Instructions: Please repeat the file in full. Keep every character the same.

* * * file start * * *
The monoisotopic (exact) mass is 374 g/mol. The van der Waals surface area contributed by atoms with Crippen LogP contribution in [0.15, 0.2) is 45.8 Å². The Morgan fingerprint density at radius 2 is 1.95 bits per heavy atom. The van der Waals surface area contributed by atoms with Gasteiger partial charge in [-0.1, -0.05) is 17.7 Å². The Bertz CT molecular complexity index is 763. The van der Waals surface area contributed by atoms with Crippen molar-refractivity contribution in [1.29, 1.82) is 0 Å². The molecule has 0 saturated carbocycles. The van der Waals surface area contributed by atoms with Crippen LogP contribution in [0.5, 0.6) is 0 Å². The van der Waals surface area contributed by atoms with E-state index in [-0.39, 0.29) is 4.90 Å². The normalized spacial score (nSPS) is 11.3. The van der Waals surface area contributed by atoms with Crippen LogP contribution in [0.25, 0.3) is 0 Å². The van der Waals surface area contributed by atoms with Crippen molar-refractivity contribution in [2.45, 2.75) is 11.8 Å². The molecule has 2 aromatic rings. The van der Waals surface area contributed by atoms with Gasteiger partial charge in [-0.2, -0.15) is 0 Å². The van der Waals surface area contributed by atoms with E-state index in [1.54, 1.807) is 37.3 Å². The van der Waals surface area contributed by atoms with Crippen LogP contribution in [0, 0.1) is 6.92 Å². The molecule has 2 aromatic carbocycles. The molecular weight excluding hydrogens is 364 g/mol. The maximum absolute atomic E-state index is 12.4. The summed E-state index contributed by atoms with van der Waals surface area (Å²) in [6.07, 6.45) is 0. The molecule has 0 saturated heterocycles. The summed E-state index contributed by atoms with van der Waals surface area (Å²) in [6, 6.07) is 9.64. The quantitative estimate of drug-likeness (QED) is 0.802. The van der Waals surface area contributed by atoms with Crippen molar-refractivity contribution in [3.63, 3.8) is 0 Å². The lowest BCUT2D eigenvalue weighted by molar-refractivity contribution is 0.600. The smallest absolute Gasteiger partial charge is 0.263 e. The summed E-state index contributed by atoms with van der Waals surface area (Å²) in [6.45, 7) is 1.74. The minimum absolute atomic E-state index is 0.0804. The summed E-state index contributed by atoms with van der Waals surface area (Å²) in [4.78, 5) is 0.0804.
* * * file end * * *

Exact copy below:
The monoisotopic (exact) mass is 374 g/mol. The van der Waals surface area contributed by atoms with Crippen LogP contribution in [0.15, 0.2) is 45.8 Å². The Morgan fingerprint density at radius 2 is 1.95 bits per heavy atom. The van der Waals surface area contributed by atoms with Gasteiger partial charge in [-0.1, -0.05) is 17.7 Å². The Bertz CT molecular complexity index is 763. The van der Waals surface area contributed by atoms with Crippen molar-refractivity contribution in [1.29, 1.82) is 0 Å². The molecule has 0 saturated carbocycles. The van der Waals surface area contributed by atoms with Crippen LogP contribution in [0.5, 0.6) is 0 Å². The van der Waals surface area contributed by atoms with E-state index in [-0.39, 0.29) is 4.90 Å². The normalized spacial score (nSPS) is 11.3. The van der Waals surface area contributed by atoms with Crippen LogP contribution in [0.25, 0.3) is 0 Å². The van der Waals surface area contributed by atoms with Crippen molar-refractivity contribution in [2.45, 2.75) is 11.8 Å². The molecule has 2 aromatic rings. The van der Waals surface area contributed by atoms with Gasteiger partial charge in [-0.2, -0.15) is 0 Å². The van der Waals surface area contributed by atoms with E-state index in [1.54, 1.807) is 37.3 Å². The van der Waals surface area contributed by atoms with Crippen LogP contribution in [0, 0.1) is 6.92 Å². The molecule has 2 aromatic carbocycles. The molecular weight excluding hydrogens is 364 g/mol. The maximum absolute atomic E-state index is 12.4. The summed E-state index contributed by atoms with van der Waals surface area (Å²) in [6.07, 6.45) is 0. The molecule has 0 saturated heterocycles. The summed E-state index contributed by atoms with van der Waals surface area (Å²) in [6, 6.07) is 9.64. The quantitative estimate of drug-likeness (QED) is 0.802. The van der Waals surface area contributed by atoms with Crippen molar-refractivity contribution in [3.63, 3.8) is 0 Å². The lowest BCUT2D eigenvalue weighted by molar-refractivity contribution is 0.600. The smallest absolute Gasteiger partial charge is 0.263 e. The summed E-state index contributed by atoms with van der Waals surface area (Å²) in [6.45, 7) is 1.74. The minimum absolute atomic E-state index is 0.0804. The summed E-state index contributed by atoms with van der Waals surface area (Å²) in [4.78, 5) is 0.0804.